Champions League

City crash to first defeat of season after Shakhtar seal last 16 spot with stunning 2-1 win

Pep Guardiola had rung the changes to his starting line-up giving precocious teenage star Phil Foden a first senior start.

Inspired by Brazilians Bernard and Ismaily, Shakhtar Donetsk qualified for the Champions League last 16 with a 2-1 victory over a much-changed and subdued Manchester City on Wednesday.

First-half goals from Shakhtar’s Brazilian pair, both created by Brazilian-born Ukraine international Marlos, proved enough to ensure the Ukraine champions would go into the draw on Monday with a plum tie against the likes of Barcelona, Manchester United and Paris Saint-Germain on the cards.

Shakhtar needed only a point to secure their progress as Group F runners-up behind City from a match that, including Marlos, featured nine Brazilians from the start. In the end, the Ukrainians could even have afforded to lose as Napoli lost 2-1 to 10-man Feyenoord in Rotterdam thanks to an injury time goal from Jeremiah St. Juste.

Although City dominated possession – enjoying more than two thirds of that – Pep Guardiola’s side were totally out of sorts and slumped to a first defeat this season. Having already won the group and with one eye on Sunday’s Manchester derby at Old Trafford, Guardiola had rung the changes to his starting line-up giving precocious teenage star Phil Foden a first senior start.

Foden was the star of England’s Under-17 World Cup victory in India in October but was largely a spectator as the hosts dominated in their temporary home in Kharkiv.

Only three players kept their places from the side Guardiola picked to face West Ham last Sunday but it was partly thanks to one of those – Brazilian goalkeeper Ederson – that City found themselves trailing 2-0 at the break.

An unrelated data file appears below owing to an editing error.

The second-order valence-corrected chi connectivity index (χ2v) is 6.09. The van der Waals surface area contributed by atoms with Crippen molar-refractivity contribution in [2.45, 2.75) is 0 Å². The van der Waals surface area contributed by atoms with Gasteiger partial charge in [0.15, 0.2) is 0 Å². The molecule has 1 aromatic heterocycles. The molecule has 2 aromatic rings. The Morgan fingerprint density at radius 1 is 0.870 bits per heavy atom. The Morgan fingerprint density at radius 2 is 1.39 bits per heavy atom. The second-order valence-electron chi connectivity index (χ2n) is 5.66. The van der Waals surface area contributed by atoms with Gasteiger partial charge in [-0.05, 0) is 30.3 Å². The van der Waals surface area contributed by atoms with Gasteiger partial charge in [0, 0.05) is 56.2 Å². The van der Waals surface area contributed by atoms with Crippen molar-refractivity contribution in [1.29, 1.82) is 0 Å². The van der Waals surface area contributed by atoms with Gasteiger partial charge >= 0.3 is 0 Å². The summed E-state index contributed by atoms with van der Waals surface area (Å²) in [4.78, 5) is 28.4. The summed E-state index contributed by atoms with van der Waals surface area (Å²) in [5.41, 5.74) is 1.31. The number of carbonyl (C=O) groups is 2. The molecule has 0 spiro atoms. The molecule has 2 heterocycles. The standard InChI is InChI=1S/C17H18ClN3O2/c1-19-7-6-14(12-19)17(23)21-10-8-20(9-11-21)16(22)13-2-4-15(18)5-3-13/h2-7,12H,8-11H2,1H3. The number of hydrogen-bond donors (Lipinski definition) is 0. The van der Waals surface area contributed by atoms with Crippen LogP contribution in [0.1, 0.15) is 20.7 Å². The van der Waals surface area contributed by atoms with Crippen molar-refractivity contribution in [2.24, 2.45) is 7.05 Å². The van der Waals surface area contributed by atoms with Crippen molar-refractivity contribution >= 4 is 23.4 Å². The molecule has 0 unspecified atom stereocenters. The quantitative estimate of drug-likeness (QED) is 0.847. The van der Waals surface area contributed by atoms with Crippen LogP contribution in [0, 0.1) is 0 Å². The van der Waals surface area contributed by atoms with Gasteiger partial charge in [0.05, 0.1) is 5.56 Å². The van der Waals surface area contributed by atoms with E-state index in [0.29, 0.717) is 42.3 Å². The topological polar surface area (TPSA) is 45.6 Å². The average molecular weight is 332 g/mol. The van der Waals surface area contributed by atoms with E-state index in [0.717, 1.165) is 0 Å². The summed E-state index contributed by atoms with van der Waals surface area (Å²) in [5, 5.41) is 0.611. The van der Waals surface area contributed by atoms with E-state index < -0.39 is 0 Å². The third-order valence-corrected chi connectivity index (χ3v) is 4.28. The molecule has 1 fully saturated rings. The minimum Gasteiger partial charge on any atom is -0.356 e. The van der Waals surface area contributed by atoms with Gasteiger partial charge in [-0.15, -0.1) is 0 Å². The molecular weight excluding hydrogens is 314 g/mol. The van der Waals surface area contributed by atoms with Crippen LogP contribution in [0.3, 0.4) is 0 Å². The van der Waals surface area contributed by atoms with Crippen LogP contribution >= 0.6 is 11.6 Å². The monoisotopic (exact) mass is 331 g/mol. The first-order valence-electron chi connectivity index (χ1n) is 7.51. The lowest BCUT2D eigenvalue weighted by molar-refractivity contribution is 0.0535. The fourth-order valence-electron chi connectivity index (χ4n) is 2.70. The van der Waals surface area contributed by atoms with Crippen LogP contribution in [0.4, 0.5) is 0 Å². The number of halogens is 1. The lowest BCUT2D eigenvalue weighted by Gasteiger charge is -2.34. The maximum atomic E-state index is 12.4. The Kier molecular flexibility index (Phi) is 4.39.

Shakhtar had created a few half chances without overly taxing Ederson before taking the lead with a spectacular goal from Bernard on 26 minutes. Marlos, the orchestrator of so much of Shakhtar’s attacking thrusts, drove at the heart of a back-pedalling City defence before feeding Bernard to his left.

The midfielder’s first touch was poor and took him wide, but as the City defence stood off, he cut inside onto his right foot and curled a sumptuous shot into the top corner.

Reckless Ederson

If there was nothing Ederson could do about that, he was largely at fault for another compatriot finding the net six minutes later.

Ismaily beat the offside trap to run onto Marlos’s dink over the top and, as Ederson charged recklessly from his area, toe-poked the ball past the stranded goalkeeper before passing it into an empty net.

Foden created City’s best chance of the half just before the break when he slipped Gabriel Jesus in behind the home defence, but the 20-year-old Brazilian seemed unable to make up his mind how to take on Andriy Pyatov and the goalkeeper smothered the ball.

The second half was short on clear-cut chances but it was yet another Brazilian, winger Taison – more than familiar on the OSC Metalist pitch having spent three seasons at Metalist Kharkiv – who twice sent thumping right-footed efforts sizzling past the post.

City finally threatened when teenage substitute Brahim Diaz scampered down the left only for his cross to be touched onto the post by Jesus. And the Brazilian won the stoppage time penalty, falling theatrically under negligible contact from Bohdan Butko, that Argentine substitute Sergio Aguero rammed into the roof of the net.

It will be a different City, though, that run out against Jose Mourinho’s Manchester United on Sunday. In Rotterdam, Piotr Zielinski gave Napoli a second-minute lead before Nicolai Jorgensen equalised on 33 minutes.

We welcome your comments at letters@scroll.in.
Sponsored Content BY 

Not just for experts: How videography is poised for a disruption

Digital solutions are making sure it’s easier than ever to express your creativity in moving images.